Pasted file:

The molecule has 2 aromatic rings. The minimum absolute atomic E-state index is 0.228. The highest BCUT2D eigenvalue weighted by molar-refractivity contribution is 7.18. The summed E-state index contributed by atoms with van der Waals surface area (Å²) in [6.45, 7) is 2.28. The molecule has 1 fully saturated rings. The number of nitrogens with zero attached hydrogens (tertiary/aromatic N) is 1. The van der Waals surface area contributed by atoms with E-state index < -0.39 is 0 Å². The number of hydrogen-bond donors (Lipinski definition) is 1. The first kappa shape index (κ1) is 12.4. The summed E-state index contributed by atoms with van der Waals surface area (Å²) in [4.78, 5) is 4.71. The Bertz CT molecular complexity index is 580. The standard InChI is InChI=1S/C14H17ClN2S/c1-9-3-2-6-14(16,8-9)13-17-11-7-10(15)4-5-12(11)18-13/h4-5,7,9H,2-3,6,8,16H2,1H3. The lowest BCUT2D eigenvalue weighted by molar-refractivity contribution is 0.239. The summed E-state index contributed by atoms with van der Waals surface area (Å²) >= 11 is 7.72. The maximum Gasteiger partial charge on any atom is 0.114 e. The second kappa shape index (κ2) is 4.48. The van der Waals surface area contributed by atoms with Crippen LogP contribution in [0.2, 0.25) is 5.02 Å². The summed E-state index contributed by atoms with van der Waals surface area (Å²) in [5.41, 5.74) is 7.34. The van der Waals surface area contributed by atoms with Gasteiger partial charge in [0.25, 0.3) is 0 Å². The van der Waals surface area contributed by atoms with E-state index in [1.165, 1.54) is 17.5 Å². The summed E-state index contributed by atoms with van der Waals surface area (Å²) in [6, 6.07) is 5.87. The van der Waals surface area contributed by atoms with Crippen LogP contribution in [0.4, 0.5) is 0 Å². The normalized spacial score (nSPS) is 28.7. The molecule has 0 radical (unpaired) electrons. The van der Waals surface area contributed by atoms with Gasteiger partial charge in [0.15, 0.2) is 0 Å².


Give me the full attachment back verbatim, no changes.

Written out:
The molecule has 2 aromatic rings. The minimum absolute atomic E-state index is 0.228. The highest BCUT2D eigenvalue weighted by molar-refractivity contribution is 7.18. The summed E-state index contributed by atoms with van der Waals surface area (Å²) in [6.45, 7) is 2.28. The molecule has 1 fully saturated rings. The number of nitrogens with zero attached hydrogens (tertiary/aromatic N) is 1. The van der Waals surface area contributed by atoms with E-state index < -0.39 is 0 Å². The number of hydrogen-bond donors (Lipinski definition) is 1. The first kappa shape index (κ1) is 12.4. The summed E-state index contributed by atoms with van der Waals surface area (Å²) in [4.78, 5) is 4.71. The Bertz CT molecular complexity index is 580. The standard InChI is InChI=1S/C14H17ClN2S/c1-9-3-2-6-14(16,8-9)13-17-11-7-10(15)4-5-12(11)18-13/h4-5,7,9H,2-3,6,8,16H2,1H3. The lowest BCUT2D eigenvalue weighted by molar-refractivity contribution is 0.239. The summed E-state index contributed by atoms with van der Waals surface area (Å²) >= 11 is 7.72. The maximum Gasteiger partial charge on any atom is 0.114 e. The second kappa shape index (κ2) is 4.48. The van der Waals surface area contributed by atoms with Crippen LogP contribution in [0.2, 0.25) is 5.02 Å². The summed E-state index contributed by atoms with van der Waals surface area (Å²) in [5.41, 5.74) is 7.34. The van der Waals surface area contributed by atoms with Gasteiger partial charge in [0.25, 0.3) is 0 Å². The van der Waals surface area contributed by atoms with E-state index in [1.165, 1.54) is 17.5 Å². The summed E-state index contributed by atoms with van der Waals surface area (Å²) in [6, 6.07) is 5.87. The van der Waals surface area contributed by atoms with Crippen LogP contribution in [0.4, 0.5) is 0 Å². The normalized spacial score (nSPS) is 28.7. The molecule has 0 radical (unpaired) electrons. The van der Waals surface area contributed by atoms with Gasteiger partial charge in [0.15, 0.2) is 0 Å².